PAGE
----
It’s been a while since Toxitolerant has released a demo. We released our first one back in September 2020 with the assumption that the pandemic would be over soon-ish and we could use it to promote ourselves a bit. Well, the pandemic kept going, and we decided that it was a good of a time as any to record another one. I mean, shows are starting up again, so why not?
Also we sound so much better now.
I wanted to somewhat document the process of creating the demo here, because again, why not? This won’t be a technical post. I’m not going to list how I set up the mics or what equipment I use. Just like with our first demo, I had/have no idea what I’m doing. I’m much less of a Steve Albini and more of a Nardwuar. Just doing what I do, everyone else be damned.
We did all the meta-ish stuff first. Decided on a name (creatively, Demo 2022), a track-listing, and what the artwork should look like. The latter two would continue to fluctuate as we hit snags and all, but the name. The name remained solid.
Julian’s preferences don’t align with my own; his favorite part about making music is playing shows, while I’d have to say mine is actually putting together a release. It’s not like I dislike playing shows but to me, there’s something special about recording your music and planning out a release because at the end of all of that work you have something tangible. Something that you can hold in your hands. Something permanent.
Well, mostly permanent, I guess.
I still had most of the equipment from the first demo we recorded. I say most, because somewhere between my move in late 2020 and recording the guitars and bass for that first demo, my instrument mics had gone missing. I’ve searched every box in every closet for them, so they’re probably in a very obvious place that I am totally overlooking. At least I still have my mixing board.
Just like with my gaming PC, tax refunds came in handy for purchasing replacements for these mics, additional cables, etc. We had originally wanted to record it prior to the roadtrip to Ohio that Julian and I took, and leave a few copies at venues and record stores, but things got in the way; life moves on and so must we. So we just started the recording after we got back.
We did quite a few grueling takes of the 5 songs we initially intended to include on the demo, and finally had… something. Again, I know next to nothing about audio engineering, so what came out was an awful, low quality, mess. Live tracking is fun, ain’t it?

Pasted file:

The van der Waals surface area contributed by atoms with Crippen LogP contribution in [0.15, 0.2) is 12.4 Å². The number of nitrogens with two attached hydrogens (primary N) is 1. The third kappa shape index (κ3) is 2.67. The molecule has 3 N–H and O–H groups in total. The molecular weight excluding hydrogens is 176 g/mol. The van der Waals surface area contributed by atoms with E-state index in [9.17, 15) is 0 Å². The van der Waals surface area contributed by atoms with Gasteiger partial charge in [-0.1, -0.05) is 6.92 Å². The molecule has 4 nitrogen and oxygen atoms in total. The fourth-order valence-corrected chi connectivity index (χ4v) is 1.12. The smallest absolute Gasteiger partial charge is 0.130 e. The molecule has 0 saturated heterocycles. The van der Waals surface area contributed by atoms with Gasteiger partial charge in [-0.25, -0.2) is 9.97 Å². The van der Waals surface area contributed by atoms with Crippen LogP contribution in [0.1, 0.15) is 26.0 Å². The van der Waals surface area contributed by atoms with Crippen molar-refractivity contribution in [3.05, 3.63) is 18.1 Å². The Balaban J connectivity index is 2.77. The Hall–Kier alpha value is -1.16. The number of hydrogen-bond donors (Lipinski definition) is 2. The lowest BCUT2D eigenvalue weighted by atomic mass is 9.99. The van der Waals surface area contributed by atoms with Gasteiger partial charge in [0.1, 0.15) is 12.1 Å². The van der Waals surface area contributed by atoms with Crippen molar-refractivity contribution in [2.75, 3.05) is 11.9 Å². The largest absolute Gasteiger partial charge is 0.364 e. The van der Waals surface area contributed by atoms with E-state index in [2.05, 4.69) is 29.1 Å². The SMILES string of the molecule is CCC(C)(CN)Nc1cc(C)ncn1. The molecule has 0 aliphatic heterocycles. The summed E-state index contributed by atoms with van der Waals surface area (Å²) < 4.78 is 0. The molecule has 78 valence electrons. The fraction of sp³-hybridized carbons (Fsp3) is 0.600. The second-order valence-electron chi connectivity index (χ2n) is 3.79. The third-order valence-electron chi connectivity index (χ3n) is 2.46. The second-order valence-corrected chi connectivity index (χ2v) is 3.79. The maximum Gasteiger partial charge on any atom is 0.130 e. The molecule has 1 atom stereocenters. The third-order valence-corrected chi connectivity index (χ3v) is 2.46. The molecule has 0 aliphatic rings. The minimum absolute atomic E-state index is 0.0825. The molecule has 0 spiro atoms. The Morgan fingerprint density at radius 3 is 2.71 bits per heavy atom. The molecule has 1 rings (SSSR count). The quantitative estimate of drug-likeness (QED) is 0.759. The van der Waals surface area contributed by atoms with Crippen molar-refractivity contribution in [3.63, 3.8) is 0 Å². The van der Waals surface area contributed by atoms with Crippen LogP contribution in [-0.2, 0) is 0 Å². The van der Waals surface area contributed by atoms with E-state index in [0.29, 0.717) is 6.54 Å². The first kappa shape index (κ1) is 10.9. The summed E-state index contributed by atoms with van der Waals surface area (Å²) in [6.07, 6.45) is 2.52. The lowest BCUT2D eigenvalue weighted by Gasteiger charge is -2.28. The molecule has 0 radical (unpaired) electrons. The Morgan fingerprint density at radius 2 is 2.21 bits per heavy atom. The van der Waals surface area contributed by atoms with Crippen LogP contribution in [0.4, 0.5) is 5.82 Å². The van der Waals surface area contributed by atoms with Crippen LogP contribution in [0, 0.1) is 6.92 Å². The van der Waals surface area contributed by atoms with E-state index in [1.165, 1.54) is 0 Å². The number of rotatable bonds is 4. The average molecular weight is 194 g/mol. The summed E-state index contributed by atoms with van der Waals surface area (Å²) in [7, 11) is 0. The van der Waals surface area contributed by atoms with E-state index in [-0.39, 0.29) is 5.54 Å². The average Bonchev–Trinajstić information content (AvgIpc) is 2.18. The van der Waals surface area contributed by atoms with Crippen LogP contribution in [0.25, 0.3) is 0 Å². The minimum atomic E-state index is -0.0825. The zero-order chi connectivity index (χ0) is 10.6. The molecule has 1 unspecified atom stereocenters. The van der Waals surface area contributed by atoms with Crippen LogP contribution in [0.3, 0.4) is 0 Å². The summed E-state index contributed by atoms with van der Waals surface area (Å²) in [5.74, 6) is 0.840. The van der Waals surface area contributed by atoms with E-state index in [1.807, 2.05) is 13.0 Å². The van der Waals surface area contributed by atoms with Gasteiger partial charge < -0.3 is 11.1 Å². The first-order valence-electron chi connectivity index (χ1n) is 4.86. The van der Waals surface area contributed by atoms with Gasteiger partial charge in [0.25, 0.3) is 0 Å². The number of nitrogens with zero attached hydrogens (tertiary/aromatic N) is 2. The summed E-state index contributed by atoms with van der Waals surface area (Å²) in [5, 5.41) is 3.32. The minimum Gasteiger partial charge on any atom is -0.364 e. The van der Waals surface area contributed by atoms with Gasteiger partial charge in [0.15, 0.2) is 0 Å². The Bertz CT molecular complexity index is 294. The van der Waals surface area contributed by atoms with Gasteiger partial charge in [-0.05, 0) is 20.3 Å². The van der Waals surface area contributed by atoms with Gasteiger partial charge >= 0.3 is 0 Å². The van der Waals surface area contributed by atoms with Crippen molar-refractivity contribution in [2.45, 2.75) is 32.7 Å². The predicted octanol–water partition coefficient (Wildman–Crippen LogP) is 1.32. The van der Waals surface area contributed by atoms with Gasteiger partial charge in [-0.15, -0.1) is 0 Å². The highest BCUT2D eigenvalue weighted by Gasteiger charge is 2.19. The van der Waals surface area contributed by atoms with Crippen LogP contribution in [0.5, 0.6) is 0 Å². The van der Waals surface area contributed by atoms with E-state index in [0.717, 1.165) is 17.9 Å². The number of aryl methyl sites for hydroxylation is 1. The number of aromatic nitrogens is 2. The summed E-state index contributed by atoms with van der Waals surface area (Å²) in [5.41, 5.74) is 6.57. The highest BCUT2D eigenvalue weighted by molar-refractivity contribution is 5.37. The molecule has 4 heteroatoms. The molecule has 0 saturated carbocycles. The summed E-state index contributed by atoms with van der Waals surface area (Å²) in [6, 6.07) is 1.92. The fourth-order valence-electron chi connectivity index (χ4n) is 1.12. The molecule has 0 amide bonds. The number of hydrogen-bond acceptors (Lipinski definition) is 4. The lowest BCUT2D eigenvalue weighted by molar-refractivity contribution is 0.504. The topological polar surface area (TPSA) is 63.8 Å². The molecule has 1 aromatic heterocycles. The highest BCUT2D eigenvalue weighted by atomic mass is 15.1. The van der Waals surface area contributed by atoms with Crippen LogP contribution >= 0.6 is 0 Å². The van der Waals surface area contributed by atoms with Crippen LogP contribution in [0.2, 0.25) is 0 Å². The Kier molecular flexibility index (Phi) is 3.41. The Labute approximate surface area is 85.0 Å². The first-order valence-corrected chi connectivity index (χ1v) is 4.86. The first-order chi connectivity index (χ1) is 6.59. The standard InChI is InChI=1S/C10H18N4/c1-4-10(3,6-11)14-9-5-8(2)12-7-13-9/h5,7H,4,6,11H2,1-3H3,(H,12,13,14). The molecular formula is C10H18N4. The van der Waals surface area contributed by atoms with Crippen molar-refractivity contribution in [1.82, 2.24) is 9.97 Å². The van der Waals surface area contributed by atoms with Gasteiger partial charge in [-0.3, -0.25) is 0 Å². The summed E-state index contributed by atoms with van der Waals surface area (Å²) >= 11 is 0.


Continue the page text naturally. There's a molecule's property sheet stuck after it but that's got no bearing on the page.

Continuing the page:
Much to the annoyance of everyone else, I insisted we do an overdub of each of the instruments (vocals included) to salvage the work we had done.
Or maybe just re-record.
Sage said we were all idiots and should have done multi-tracking from the beginning. Hindsight is 20/20, but it’s 2022. Who’s the idiot now, Sage?
I guess still us.
The live tracks weren’t bad (I may eventually post them somewhere as “demo outtakes”), but as mentioned, they were super clippy. That, and:
- Sage’s drums didn’t stand out enough
- My bass can’t be heard at all
- Giselle’s vocals are too mixed up with Julian’s guitar.
In fact, the guitar was probably the only thing that sounded good. ROCK AND ROLL, amirite?
Overdubbing or re-recording. Both options seemed a bit much for what was in the end supposed to be a lo-fi demo, and eventually it was decided that we would just record like 3 tracks on an iPhone and call it a day. I mean, it worked once in Skumboyz, and those weren’t even intended to be demos. Just rehearsal recordings for us to listen back to later. So how would they sound if we set out with the goal of making them “demo” tracks in mind?
Julian and Sage set up their iPhones (they want me to be very specific that it was their iPhones, because something something android audio bad I guess) near the drums and amps respectively, and hit record. We would have had a third one, but I guess Giselle needed to read the lyrics or something.
“Why lyric so importance?”Jake Skum
I took those two tracks and combined them in Audacity. After that, and adding some reverb and echo to cover any mistakes, we had three demo tracks ready.
And after weeks of texting “hey is this good enough?” we finally put it out.
Just in time for our first show.